Rockstar Rebrand: 3 Tips to Start Learning to Play Musical Instruments

You love music, like most people. But you’ve never decided to pick up an instrument yourself and see what you could do. Sometimes, later in life, we develop the itch to pick up an instrument and express ourselves. 

Not only is this a totally natural inclination, but it’s also a great idea. Learning to play musical instruments can be healthy for your mind and soul. That doesn’t mean it won’t take a good deal of work, though. 

Read on and we’ll teach you everything you need to know about kickstarting your future in music by picking up a musical instrument. 

Pick The Right Instrument For You

Rebranding yourself as a musician is as simple as taking one step after another. And the most important task you can take on is picking which instrument you want to learn. 

You need to pick carefully. After all, from here on forward, you’ll be spending hours alone with this instrument.

Becoming proficient with an instrument takes hours and hours of work and repetition. Each new instrument will require you to start that process from the start. So before you begin piano tuition, you need to make sure that you really love the piano. 

The more you enjoy playing an instrument, the more likely these hours will feel more like fun and less like work. Before you fully commit, spend some time playing around with different instruments. Find the one that feels right for you. 

Many artists have an instrument that they’re most commonly associated with. Elton John and the piano. Bob Dylan and the harmonica. Grand Master Flash, the turntable.

You need to find what your version of this relationship is. You can always branch out later on once you become proficient in one instrument. No one is saying this is an exclusive relationship. But you’re much better off starting your music career honing your skills in one area. 

Set Achievable Goals 

Have you picked your instrument out? Gotten comfortable? Good. Now it’s time to begin the work.

When you’re just starting out, it can feel like an immensely long path between you and proper playing. It can get easily frustrating and easy to be upset with your own performance. That’s why it can be so helpful to create a concrete path forward by setting goals. 

Goal setting can truly make a huge difference in both the speed and ease you move forward in with your music playing. 

Start setting achievable and real-life goals. Think both big and small. Maybe you want to play at the school talent show or book a gig in town. Maybe you want to join a band or a local or orchestra. 

Whatever your goal is, it can be very helpful to have a bigger picture to work towards. It can help motivate you when you’re feeling frustrated. 

It is also helpful to have smaller goals to chase after as well. Pick a song that you love that is played on your instrument of choice. Work towards learning how to play that song, even if you only make a little progress a day. 

Always Keep Listening 

 If you really want to get better as a musician, you need to be looking outward instead of in. The most important aspect of mastery can often be mentorship.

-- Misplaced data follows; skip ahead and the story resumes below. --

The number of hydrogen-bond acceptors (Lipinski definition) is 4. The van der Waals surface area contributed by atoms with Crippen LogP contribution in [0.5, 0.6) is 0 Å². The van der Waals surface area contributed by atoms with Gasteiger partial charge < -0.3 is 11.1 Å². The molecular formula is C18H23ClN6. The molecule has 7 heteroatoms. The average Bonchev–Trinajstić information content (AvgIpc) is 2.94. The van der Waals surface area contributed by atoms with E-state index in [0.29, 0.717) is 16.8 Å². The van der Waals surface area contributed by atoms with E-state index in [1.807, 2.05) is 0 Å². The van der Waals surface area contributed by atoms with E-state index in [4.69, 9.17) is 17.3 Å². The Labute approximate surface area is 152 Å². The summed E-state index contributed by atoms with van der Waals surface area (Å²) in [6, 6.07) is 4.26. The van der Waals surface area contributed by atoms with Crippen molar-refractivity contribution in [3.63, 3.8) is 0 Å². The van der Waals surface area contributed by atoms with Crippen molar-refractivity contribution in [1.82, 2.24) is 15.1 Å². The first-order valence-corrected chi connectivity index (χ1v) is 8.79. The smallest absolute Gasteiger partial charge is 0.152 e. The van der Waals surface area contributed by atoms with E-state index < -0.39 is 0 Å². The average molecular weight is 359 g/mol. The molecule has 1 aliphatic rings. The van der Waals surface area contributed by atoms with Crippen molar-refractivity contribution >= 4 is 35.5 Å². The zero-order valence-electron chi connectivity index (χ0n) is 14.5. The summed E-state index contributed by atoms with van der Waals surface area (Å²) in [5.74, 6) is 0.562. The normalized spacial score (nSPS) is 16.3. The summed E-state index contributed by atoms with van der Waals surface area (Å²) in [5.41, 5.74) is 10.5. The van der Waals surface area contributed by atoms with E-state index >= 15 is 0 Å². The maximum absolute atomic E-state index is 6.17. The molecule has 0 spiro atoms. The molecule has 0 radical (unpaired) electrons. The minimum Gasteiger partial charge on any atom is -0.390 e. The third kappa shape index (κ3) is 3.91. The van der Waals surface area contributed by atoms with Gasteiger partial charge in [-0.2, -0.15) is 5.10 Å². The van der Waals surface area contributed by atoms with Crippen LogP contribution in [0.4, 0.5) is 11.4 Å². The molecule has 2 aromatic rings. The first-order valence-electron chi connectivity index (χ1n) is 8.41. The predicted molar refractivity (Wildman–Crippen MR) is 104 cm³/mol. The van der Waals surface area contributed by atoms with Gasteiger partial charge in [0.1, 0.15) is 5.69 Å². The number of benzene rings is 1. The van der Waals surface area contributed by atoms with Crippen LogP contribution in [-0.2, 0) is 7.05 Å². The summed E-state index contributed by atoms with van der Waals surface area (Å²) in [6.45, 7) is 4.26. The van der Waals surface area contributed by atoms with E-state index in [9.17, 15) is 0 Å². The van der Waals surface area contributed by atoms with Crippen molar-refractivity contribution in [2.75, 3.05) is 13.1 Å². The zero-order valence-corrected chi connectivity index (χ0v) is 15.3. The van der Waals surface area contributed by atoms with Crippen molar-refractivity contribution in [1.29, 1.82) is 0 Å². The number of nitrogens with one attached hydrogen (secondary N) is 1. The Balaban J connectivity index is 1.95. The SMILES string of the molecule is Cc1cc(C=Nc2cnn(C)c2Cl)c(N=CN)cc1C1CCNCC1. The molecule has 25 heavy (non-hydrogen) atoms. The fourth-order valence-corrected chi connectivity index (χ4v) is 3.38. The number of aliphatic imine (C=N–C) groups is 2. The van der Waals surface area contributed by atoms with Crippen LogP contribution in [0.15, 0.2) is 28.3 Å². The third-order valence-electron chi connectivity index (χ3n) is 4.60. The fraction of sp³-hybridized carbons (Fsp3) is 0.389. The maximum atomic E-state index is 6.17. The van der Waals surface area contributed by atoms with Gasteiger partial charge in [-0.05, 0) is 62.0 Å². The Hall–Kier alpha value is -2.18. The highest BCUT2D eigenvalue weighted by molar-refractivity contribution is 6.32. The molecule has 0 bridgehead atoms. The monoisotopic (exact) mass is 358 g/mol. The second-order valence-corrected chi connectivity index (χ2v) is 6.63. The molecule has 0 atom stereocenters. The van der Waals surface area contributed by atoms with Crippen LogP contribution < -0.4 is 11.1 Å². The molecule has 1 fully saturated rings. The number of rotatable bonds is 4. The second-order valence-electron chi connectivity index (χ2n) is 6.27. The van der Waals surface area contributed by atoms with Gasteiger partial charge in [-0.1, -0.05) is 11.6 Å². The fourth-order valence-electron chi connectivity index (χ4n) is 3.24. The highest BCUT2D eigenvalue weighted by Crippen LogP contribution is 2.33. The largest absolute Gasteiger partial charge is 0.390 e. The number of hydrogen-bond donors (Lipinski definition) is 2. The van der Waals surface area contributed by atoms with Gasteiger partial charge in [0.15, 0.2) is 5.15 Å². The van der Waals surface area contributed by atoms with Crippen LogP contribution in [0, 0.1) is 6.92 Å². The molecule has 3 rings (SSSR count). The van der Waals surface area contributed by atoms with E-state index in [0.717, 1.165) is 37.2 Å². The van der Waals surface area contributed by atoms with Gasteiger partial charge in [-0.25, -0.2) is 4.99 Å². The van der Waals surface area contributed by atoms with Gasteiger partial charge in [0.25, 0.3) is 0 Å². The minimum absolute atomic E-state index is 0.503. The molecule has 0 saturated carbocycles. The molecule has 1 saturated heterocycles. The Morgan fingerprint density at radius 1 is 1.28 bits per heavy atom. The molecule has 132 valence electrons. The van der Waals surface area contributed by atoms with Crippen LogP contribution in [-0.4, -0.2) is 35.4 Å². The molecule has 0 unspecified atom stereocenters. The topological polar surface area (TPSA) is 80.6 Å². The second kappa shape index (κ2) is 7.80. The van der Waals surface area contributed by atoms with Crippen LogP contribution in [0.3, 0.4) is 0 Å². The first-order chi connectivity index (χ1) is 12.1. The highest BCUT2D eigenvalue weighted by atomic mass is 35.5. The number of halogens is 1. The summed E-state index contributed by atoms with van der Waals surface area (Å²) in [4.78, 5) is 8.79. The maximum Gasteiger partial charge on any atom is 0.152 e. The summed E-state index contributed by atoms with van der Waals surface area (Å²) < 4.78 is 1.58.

Spending time listening and learning from artists at a higher level than you can help to accelerate your growth. Try to take in as much influence from the world around you as possible: it really will make you better. 

Try to learn from both the legends and your contemporaries. Masters of the form, successful recording musicians, have countless lessons they can pass on to you in the form of their music. Just listening can expand your understanding of what’s possible and help push you to move forward.

But ignoring the talented musicians within your own community would be a bad move. These people not only have probably studied the legends more than you’ll have time for, but you can actually interact, ask questions l, and develop a relationship with them. This can aid your journey in so many numerous ways. 

The information your contemporaries can provide is also more relevant to your current position. They know the field as it is currently, not how it was twenty years ago. The advice they might be able to offer you is more valuable than what you might get from someone of higher standing. 

Collaborating with other artists can also be key to your success. It can be important to set aside plenty of time to practice your craft alone, of course.

But playing with other people can help challenge you. It can help to expand your horizons and push you to places you may have not thought to go on your own. It can also be a whole lot of fun and allow you to grow closer with people you might not have otherwise. 

Learning To Play Musical Instruments 

Many people think the life of an artist is easy, but it can as hard or even harder than many traditional jobs. Mastering musical instruments take time and effort. The above tips can help set you out on the right path. Soon, you’ll be playing and rocking out just like the legends you enjoy listening to. 

Need more advice on breaking into the music world? Check out our blog for much more information. 

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